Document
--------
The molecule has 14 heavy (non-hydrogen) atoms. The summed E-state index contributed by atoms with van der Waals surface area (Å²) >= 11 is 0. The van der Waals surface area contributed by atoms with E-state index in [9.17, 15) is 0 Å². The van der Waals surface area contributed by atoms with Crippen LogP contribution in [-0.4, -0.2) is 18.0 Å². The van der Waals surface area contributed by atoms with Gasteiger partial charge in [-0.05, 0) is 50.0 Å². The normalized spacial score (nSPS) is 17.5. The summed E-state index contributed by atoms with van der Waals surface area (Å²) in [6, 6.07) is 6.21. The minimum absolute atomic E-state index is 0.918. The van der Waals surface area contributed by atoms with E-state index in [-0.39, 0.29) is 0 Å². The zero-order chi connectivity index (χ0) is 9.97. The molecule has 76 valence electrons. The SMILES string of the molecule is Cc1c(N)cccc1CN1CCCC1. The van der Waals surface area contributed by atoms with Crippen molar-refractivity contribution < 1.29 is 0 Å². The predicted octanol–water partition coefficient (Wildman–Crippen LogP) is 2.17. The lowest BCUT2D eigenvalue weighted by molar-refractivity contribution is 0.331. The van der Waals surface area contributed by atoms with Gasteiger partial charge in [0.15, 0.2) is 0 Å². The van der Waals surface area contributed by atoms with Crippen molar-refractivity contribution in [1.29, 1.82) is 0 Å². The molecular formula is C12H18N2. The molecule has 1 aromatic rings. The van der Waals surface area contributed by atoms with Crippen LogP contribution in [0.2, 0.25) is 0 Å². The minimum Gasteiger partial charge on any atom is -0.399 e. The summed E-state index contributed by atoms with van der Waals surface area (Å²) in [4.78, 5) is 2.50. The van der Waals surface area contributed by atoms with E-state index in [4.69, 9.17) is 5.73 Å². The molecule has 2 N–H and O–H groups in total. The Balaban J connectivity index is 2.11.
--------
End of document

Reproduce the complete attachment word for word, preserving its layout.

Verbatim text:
The molecule has 14 heavy (non-hydrogen) atoms. The summed E-state index contributed by atoms with van der Waals surface area (Å²) >= 11 is 0. The van der Waals surface area contributed by atoms with E-state index in [9.17, 15) is 0 Å². The van der Waals surface area contributed by atoms with Crippen LogP contribution in [-0.4, -0.2) is 18.0 Å². The van der Waals surface area contributed by atoms with Gasteiger partial charge in [-0.05, 0) is 50.0 Å². The normalized spacial score (nSPS) is 17.5. The summed E-state index contributed by atoms with van der Waals surface area (Å²) in [6, 6.07) is 6.21. The minimum absolute atomic E-state index is 0.918. The van der Waals surface area contributed by atoms with E-state index in [-0.39, 0.29) is 0 Å². The zero-order chi connectivity index (χ0) is 9.97. The molecule has 76 valence electrons. The SMILES string of the molecule is Cc1c(N)cccc1CN1CCCC1. The van der Waals surface area contributed by atoms with Crippen molar-refractivity contribution < 1.29 is 0 Å². The predicted octanol–water partition coefficient (Wildman–Crippen LogP) is 2.17. The lowest BCUT2D eigenvalue weighted by molar-refractivity contribution is 0.331. The van der Waals surface area contributed by atoms with Gasteiger partial charge in [0.15, 0.2) is 0 Å². The van der Waals surface area contributed by atoms with Crippen molar-refractivity contribution in [1.29, 1.82) is 0 Å². The molecular formula is C12H18N2. The molecule has 1 aromatic rings. The van der Waals surface area contributed by atoms with Crippen LogP contribution in [0.2, 0.25) is 0 Å². The minimum Gasteiger partial charge on any atom is -0.399 e. The summed E-state index contributed by atoms with van der Waals surface area (Å²) in [4.78, 5) is 2.50. The van der Waals surface area contributed by atoms with E-state index in [4.69, 9.17) is 5.73 Å². The molecule has 2 N–H and O–H groups in total. The Balaban J connectivity index is 2.11.